Use of biotherapy in the management of Beh çet's disease in a department of internal medicine.
CONCLUSION: Biotherapy is effective and represents a solution to the failures of conventional treatments in severe forms of Behçet's disease with ocular involvement. PMID: 30955904 [PubMed - as supplied by publisher]
CONCLUSION: This is the first report of sustained severe hypoglycemia due to tigecycline. Oversecretion of insulin appears to have been the cause of the hypoglycemia in our patient. The mechanism needs to be investigated. PMID: 31426870 [PubMed - in process]
Urticarial vasculitis is a rare diagnosis defined by its distinct clinical and pathologic entities. The majority of cases are idiopathic; however, it has been linked to various etiologies including autoimmune, viral, paraneoplastic as well as pharmacotherapy. A 42-year-old Jamaican woman G1PO with sickle cell trait was admitted for persistent fevers and rigors for 2 weeks. This was associated with progressive burning, erythematous, raised plaques and patches involving the chest and trunk. While hospitalized she continued to spike fevers up to 103 °F despite being on broad spectrum antibiotics and acetaminophen.
Henoch-Sch önlein purpura (HSP) is an autoimmune complex, small vessel vasculitis characterized by nonthrombocytopenic palpable purpura, arthralgias, abdominal pain and nephritis. The etiology of HSP remains unclear. Incidence is highest in children, particularly 4 those 4 to 6 years in age. While adult onset HSP has been reported previously, it is diagnosed infrequently. Our case brings attention to the development of HSP while utilizing TNF-alpha inhibitors and the benefit of using colchicine as a treatment during an acute presentation of HSP.
Background: Drug-induced vasculitis represents 10% of all causes of vasculitis, and 10-20% of all adverse drug reactions. Its most common feature is cutaneous vasculitis but it may have systemic involvement. There is scant information of this pathology in the inpatient setting. Aim: To describe the clinical manifestations, complications, management, and evolution of drug-induced vasculitis in an inpatient setting from a tertiary hospital in Chile.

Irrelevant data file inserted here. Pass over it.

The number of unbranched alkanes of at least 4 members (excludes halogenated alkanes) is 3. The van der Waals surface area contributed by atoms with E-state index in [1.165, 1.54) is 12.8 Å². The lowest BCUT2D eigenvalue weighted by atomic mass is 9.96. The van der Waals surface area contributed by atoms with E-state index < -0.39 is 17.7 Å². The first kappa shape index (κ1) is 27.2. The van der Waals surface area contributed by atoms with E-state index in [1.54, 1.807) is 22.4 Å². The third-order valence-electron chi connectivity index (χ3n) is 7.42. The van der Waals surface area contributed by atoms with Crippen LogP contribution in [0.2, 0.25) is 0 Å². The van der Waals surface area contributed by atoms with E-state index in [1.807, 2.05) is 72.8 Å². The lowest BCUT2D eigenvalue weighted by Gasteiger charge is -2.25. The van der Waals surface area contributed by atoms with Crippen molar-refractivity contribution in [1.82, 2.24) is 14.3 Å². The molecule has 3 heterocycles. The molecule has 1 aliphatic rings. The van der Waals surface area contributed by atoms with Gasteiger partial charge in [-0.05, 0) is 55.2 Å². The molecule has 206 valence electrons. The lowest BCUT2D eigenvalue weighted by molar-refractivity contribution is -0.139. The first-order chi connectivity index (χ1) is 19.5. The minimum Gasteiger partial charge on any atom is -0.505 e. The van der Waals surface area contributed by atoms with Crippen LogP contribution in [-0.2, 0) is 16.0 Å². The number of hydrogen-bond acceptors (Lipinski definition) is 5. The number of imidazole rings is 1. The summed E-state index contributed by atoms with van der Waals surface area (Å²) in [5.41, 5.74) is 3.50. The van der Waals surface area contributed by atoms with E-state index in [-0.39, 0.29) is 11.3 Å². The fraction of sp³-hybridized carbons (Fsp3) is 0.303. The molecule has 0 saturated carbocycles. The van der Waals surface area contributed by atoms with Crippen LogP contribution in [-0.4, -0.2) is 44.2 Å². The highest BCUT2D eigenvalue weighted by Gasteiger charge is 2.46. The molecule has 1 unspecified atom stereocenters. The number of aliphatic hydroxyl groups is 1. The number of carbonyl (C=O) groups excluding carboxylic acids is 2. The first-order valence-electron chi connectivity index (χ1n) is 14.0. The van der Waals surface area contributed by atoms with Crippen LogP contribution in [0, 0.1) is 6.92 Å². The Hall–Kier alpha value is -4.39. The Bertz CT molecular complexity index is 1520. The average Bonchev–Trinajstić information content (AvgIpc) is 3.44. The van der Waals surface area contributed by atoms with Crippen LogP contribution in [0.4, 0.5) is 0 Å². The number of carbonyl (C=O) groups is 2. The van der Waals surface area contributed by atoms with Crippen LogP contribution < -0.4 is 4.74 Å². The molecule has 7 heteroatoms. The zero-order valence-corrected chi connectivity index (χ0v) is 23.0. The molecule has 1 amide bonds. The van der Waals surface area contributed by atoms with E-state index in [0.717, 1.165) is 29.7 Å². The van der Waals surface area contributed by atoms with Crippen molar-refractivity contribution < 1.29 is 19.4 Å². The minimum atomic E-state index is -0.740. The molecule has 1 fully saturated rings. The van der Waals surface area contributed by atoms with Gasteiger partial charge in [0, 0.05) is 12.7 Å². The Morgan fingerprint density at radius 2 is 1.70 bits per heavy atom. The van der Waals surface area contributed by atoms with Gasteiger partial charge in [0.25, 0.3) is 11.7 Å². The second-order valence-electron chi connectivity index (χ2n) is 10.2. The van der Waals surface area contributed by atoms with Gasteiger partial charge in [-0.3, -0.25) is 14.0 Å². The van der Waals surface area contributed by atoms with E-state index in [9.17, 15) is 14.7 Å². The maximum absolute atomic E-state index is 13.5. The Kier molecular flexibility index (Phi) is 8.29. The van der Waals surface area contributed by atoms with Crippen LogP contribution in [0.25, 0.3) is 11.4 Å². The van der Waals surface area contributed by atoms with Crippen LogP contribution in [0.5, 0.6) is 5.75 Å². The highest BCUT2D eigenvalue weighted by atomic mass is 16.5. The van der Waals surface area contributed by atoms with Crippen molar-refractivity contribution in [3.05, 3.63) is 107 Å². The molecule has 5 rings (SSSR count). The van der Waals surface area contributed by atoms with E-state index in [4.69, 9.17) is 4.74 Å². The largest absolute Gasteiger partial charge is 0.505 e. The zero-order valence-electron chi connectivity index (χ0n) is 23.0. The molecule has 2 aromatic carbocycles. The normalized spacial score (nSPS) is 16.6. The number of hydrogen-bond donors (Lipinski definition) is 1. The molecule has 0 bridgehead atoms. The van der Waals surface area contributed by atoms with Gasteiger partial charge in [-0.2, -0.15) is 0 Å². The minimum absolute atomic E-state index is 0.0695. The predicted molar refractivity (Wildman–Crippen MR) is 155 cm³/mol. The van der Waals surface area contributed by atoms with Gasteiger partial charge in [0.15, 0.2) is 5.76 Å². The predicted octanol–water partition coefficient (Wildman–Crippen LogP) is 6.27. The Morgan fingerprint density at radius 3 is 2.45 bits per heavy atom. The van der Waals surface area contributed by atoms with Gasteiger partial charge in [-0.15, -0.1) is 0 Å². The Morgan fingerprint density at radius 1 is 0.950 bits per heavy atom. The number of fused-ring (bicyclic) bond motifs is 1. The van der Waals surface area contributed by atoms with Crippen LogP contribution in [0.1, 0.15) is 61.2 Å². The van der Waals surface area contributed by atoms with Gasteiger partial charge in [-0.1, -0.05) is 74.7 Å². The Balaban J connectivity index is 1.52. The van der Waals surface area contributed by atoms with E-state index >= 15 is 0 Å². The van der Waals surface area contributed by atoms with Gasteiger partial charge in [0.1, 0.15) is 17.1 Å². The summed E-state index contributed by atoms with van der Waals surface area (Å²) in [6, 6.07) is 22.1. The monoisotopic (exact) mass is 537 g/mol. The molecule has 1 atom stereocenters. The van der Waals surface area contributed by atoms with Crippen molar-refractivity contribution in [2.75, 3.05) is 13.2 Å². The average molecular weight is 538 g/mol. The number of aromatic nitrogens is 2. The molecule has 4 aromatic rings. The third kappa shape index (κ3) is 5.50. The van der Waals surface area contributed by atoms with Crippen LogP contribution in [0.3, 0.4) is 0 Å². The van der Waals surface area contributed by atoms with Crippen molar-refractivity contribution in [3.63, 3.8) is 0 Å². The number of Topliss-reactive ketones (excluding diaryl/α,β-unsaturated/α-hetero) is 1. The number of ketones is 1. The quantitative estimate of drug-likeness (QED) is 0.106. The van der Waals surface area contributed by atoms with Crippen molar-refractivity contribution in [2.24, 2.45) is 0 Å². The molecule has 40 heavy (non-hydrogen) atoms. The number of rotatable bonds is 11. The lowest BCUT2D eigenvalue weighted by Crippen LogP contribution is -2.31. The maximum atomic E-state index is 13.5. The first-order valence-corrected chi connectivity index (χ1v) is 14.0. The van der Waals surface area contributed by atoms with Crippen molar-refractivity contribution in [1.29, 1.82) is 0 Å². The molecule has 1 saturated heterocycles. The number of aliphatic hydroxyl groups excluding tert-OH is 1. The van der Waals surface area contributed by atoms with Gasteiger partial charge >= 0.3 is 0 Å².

Introduction: Hypereosinophilic syndrome (HES) is a rare multisystem disorder characterized by blood eosinophilia ≥1500/mm3 for more than 6 months, lack of evidence for parasitic, allergic, or other known causes of eosinophilia and development of organ dysfunction and/or damage.1 Cutaneous involvement varies from commonly seen manifestations like nonspecific rash, urticaria, angioedema, pruritic papules to le ss common manifestations like mucosal ulcers, eosinophilic vasculitis, erythema annulare centrifugum and erythroderma.
A 65-year-old lady presented to our clinic for a rash affecting her neck, arms and legs. It initially started as small skin colored papules affecting the neck and spreading to her arms and legs. Simultaneously she was also being reviewed by the respiratory physicians for worsening dyspnoea and a chest radiograph showing bilateral lymphadenopathy. Her past medical history includes hyperthyroidism for which she was taking propylthiouracil (PTU) and asthma for which she was taking montelukast and inhalers.
Beh çet disease (BD), is a multisystemic, chronic vasculitis. Critical pathways in the yet unkown pathogenesis are TNF –alfa associated. Proinflammatory cytokines such as IL-8 and TNF- alfa are elevated with active disease. Neutrophils are a key player. PRGN is an endogeneous antagonist of TNF-alfa, and acts by competitively binding to TNFR. PRGN exerts potent anti-inflammatory effect. However, when degradaded by neutrophil proteases, an increase of IL-8 is seen, aggravating the neutrophilic inflamation.
Background: Necrobiosis lipoidica (NL) is a chronic, disfiguring condition characterized by plaques with an atrophic yellow center, usually on the shin. No FDA-approved therapies exist for NL. Although the pathogenesis remains unclear, inflammation, impaired neutrophil migration, antibody-mediated vasculitis, and tissue hypoxia are possible contributors to NL granuloma formation and collagen necrobiosis. Although some evidence of pentoxifylline (PTX) efficacy in NL exists, dose limiting adverse events at 400 mg TID limit PTX use.
Background: Granulomatosis with polyangiitis (GPA) is characterized by a necrotizing granulomatous vasculitis of the upper and lower respiratory tract and kidney along with a mixed vessel vasculitis. Usually a marker of severe disease, cutaneous involvement often presents as palpable purpura but may present as necrotic papulonodules or ulcers. Mucosal involvement may present as ulcers or gingival hyperplasia. Histology reveals a leukocytoclastic vasculitis with or without granulomas. Cytoplasmic antineutrophil cytoplasmic antibodies (c-ANCA) are diagnostic.
We report a case of pityriasis lichenoides chronica (PLC) induced by adalimumab in a patient being treated for hidradenitis suppurativa (HS).